The challenge of prosecuting Ronaldo has already been shown. Earlier this year, the LVMPD issued a search warrant to obtain a DNA sample from Ronaldo. The problem: the LVMPD had no ability to force Ronaldo to comply. Executing a search warrant on Ronaldo in Italy would require approval by Italian tribunal, whose decision could be appealed.
It’s also not realistic to expect that Ronaldo would have been tried in absentia. Both Nevada law and Italian law instruct that a defendant must be present in order to ensure a fair trial. If Ronaldo was going to be prosecuted, he would have needed to be present.
Ronaldo also has the financial wherewithal to contest every aspect of a prosecution. He is reportedly worth in the ballpark of $450 million. He could hire a small army of criminal defense attorneys. While a defendant’s wealth should never be a factor in a decision to prosecute, the odds of securing a conviction against Ronaldo are probably lower by virtue of his resources. Along those lines, prosecutors bring cases they believe they can win. It’s clear that Clark County prosecutors doubted they would have been able to convince a jury, beyond a reasonable doubt, of Ronaldo’s guilt.
Mayorga’s federal civil case remains an ongoing matter
While Monday’s news is surely disappointing to Mayorga and her attorney, Leslie Stovall, Mayorga’s federal civil case against Ronaldo continues.
Stated differently, Mayorga’s civil case is not predicated on Clark County’s criminal case. They are completely separate legal matters that involve different burdens of persuasion and procedural rules. A criminal case requires probable cause to charge and beyond a reasonable doubt to convict. A civil case requires a preponderance of the evidence (sometimes called “more probable than not”), a far lower standard than required for a criminal conviction. To be sure, Mayorga’s civil case would have been strengthened by Ronaldo being charged, but a charge is a not perquisite to the case.
In January, Mayorga sued Ronaldo in the U.S. District Court for the District of Nevada for battery, abuse, defamation, negligence and seven other claims. Mayorga’s federal court filing followed her filing a nearly identical lawsuit in Clark County District Court last September. Mayorga moved her case to federal court for several reasons, including the ability to gain more time to serve notice on Ronaldo.
While a civil case requires less than a criminal prosecution, Mayorga’s case nonetheless faces significant hurdles.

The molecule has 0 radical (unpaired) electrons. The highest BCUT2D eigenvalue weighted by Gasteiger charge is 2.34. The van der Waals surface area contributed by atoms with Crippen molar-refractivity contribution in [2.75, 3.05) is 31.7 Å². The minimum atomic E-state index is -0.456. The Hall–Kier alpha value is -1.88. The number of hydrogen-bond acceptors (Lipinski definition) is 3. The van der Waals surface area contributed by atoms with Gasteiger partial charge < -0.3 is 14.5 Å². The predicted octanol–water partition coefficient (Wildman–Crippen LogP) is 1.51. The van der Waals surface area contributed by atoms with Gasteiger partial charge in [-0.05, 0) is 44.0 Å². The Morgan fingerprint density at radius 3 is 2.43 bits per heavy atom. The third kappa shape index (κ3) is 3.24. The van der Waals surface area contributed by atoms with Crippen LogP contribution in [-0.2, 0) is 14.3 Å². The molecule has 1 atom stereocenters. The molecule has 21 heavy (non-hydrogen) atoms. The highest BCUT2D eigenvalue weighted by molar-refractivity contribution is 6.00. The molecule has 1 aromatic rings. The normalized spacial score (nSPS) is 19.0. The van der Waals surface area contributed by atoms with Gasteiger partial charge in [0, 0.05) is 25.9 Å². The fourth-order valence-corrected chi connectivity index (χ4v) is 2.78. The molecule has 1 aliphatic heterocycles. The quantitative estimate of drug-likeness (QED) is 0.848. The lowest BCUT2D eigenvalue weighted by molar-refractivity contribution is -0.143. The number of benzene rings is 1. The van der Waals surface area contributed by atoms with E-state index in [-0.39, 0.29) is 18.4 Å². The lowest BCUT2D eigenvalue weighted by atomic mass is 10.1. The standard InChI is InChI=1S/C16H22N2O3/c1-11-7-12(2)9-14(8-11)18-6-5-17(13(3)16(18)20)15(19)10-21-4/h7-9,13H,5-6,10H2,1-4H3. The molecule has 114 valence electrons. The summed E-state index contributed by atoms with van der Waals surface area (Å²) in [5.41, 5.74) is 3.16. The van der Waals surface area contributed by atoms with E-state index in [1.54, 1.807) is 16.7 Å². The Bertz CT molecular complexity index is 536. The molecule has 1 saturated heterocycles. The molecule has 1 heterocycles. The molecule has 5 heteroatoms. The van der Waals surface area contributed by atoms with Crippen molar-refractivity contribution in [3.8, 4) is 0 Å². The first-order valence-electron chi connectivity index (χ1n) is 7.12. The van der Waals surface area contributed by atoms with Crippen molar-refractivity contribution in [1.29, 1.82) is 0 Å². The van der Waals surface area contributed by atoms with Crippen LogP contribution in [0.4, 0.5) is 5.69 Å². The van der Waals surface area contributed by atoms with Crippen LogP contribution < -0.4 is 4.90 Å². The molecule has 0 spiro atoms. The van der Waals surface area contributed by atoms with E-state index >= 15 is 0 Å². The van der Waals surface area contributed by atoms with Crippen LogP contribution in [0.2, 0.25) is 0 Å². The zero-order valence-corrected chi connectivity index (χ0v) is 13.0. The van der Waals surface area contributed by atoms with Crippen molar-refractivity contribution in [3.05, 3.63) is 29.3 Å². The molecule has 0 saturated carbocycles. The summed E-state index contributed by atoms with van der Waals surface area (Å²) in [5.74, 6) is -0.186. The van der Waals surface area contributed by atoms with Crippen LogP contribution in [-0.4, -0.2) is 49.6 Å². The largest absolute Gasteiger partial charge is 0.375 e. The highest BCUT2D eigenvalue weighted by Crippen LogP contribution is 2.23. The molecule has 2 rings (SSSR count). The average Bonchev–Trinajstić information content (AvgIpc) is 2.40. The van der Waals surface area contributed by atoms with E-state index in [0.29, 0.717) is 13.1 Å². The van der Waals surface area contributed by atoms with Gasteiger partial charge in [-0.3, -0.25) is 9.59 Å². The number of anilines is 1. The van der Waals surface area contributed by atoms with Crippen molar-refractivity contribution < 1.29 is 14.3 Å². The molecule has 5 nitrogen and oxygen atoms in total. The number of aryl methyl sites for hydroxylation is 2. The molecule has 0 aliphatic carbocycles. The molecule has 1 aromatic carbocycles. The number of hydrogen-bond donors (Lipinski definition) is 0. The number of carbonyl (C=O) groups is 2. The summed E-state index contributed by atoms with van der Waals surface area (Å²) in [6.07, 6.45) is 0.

Most importantly, she and Ronaldo already agreed to settle their case in 2009. In exchange for Mayorga both relinquishing any legal claims she might have had against Ronaldo and destroying any implicating evidence, Ronaldo agreed to pay her $375,000. She now maintains that the settlement is void on the theory that, due to suffering mental distress and substandard legal advice, she lacked the ability to sign an enforceable contract. She also contends that Ronaldo failed to personally read a letter from her, which was a condition to the settlement.
Ronaldo and his attorneys will soon file a motion to dismiss–or, in the alternative, a motion to compel arbitration–according to court records obtained by SI.com. In the filing, which occurred on June 14, Ronaldo’s attorneys sought permission to file a motion that would be 46 pages long. Permission is needed since a court rule limits length to 24 pages.
When substantive defense filings are made, expect Ronaldo’s attorneys to firmly deny Mayorga’s account. They might also stress that to the extent Mayorga was misled by her attorney in 2009, a malpractice suit against that attorney would be the correct remedy.
Ronaldo has reportedly avoided traveling to the U.S. over the last year for fear of being arrested. This fear is based on the idea that Nevada law enforcement might wait to obtain charges against Ronaldo until he physically entered the U.S. After appearing on U.S. soil, Ronaldo could then be charged and detained before he fled the country. Nevada law enforcement would need to work with authorities in the U.S. state where Ronaldo is located to execute an out-of-state arrest warrant. He would then be extradited to Nevada.
Such a movie-like plot was far-fetched. Not only was the risk of Ronaldo being charged with a crime fairly low, but the sequence of events described would have required multiple procedural steps as well approvals of different law enforcement agencies and courts.
Ronaldo can now enter the U.S. without worry about being criminally charged. He could still be subpoenaed as part of Mayorga’s civil litigation; however, the litigation only threatens him with the risk of having to pay money. Further, it can be difficult to enforce out-of-state subpoenas, which would be a relevant point should Ronaldo avoid entry into Nevada.
Ronaldo could eliminate any worry by simply reaching a financial settlement with Mayorga. While he might be less willing to negotiate a deal with her given that she is suing to undo their first settlement, it’s a less complicated situation with the criminal investigation over.
Michael McCann is SI’s Legal Analyst. He is also an attorney and Director of the Sports and Entertainment Law Institute at the University of New Hampshire Franklin Pierce School of Law.